Metro-East Living

Trapped in a spray tan booth

Michelle Meehan Schrader shows what it’s like to be stuck in a tanning booth.
Michelle Meehan Schrader shows what it’s like to be stuck in a tanning booth. dholtmann@bnd.com

Editor’s note: Michelle Meehan Schrader will be writing an occasional feature column for the News-Democrat. You might remember her name. She was an award-winning feature writer for the News-Democrat’s Sunday Magazine from the mid-1980s to 2002. Michelle, mom of college-age son Sam, lives in Smithton with her husband Mark, three dogs and a cat.

Hello, Fourth of July weekend! Women are tanning poolside throughout the metro-east. Me? I’m a burner, not a tanner. Even if I were a tanner, I wouldn’t want to be a wrinkler, so I would still wear sunscreen to protect my skin.

The day I discovered the spray-on tan was the day I died and went to heaven.

Well almost, anyway.

Yes, I am the woman they still talk about at Hollywood Tan in Belleville. The one who got trapped in the spray tan booth — naked with a little disposable hairnet on her head — and endured the booth’s cleaning cycle on her hands and knees before escaping to tell her story.

But I’m getting ahead of myself.

Never been in a spray tan booth? Let me give you the skinny. It’s like a glass phone booth — if glass phone booths didn’t have phones and pummeled upright bodies with tanning mist sprayed from hidden nozzles.

The mist isn’t approved for human lungs, so many tanners use nose clips or hold their breath while they’re in there — about 45 seconds if you’re keeping track. They also don goggles so they won’t be blinded and little hairnets so their hair won’t turn orange.

If that weren’t enough, there’s the white lotion they slather on their hands, feet and ankles so they don’t get streaks in all the wrong places.

I think you get the picture. Now, let’s fast forward to the end of the session.

Like the Discovery Channel show, I was naked and afraid. The spraying had ended, but there was still a heavy fog in the air. Dizzy from holding my breath, I elbowed the spot where I thought the door handle should be.

It wasn’t.

Panic set in.

I pushed my whole body against the door to no avail. I would have yelled for help but the booth is located inside a locked room. Even if it weren’t, would I really want someone to find me like this?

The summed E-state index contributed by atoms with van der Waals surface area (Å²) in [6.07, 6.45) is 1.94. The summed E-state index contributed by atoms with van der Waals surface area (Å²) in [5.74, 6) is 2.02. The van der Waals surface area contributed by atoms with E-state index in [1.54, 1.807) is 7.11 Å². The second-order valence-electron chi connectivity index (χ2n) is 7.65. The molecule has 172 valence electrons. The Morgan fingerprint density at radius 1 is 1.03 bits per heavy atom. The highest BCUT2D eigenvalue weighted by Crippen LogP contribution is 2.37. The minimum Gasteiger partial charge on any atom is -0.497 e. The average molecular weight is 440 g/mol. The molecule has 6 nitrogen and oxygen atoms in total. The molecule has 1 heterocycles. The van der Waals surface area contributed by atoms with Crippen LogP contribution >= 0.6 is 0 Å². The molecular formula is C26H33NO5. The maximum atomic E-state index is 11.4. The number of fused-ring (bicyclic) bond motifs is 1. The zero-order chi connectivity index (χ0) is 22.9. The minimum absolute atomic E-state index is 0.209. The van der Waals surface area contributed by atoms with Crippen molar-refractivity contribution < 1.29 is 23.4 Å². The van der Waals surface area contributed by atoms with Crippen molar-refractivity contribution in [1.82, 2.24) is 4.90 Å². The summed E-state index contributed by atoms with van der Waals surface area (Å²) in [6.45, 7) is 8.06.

And that’s when I heard the voice.

“Warning! Warning! Exit the booth NOW. Exit the booth NOW. Cleaning begins in … Five! Four! Three! Two…”

I dropped to my knees in the tornado drill position.

“One!”

Soapy water pummeled me from all sides. Crouching there in the most pathetic of stances, I fought back sobs as both my spray tan and my dignity circled the drain.

When it was all over, I felt I had nothing to lose.

With the strength of 10 tanners, I threw myself against the stuck door, popping it open and rolling across the floor. I threw on my dress backward and careened out into the hall like the star of my own “I Love Lucy” episode.

“I got locked in there!” I shrieked. “I almost died. I went through the wash cycle!”

The girl at the front desk looked at me like she’d just seen a zombie. No one had ever gotten locked in a spray tan booth, she assured me. To her credit, she never once said, “You’re crazy, lady.” She just led me back to the booth to show me how easily it opens.

“You just tap it right here,” she said, demonstrating. The door flew open as if on command.

“Wait a minute, ma’am. Did you say you just got ‘washed?’”

This part she took very seriously. I left with marching orders to go home and soak in a hot bath before scrubbing my skin with a loofah. If there was any tanning spray left on my body, I’d wind up looking like a zebra.

Better raw than striped.

I wish I could say I never did the spray tan booth thing again. But, hey, I was heading on my first-ever Caribbean cruise the following day. The way I saw it, I didn’t have a choice. So the next morning, I summoned my courage and headed back for another go round.

This time, I made it through unscathed — with no charge and a lovely fake tan. Call me vain. Call me foolish. But don’t call me pale. At least not in the middle of summer.

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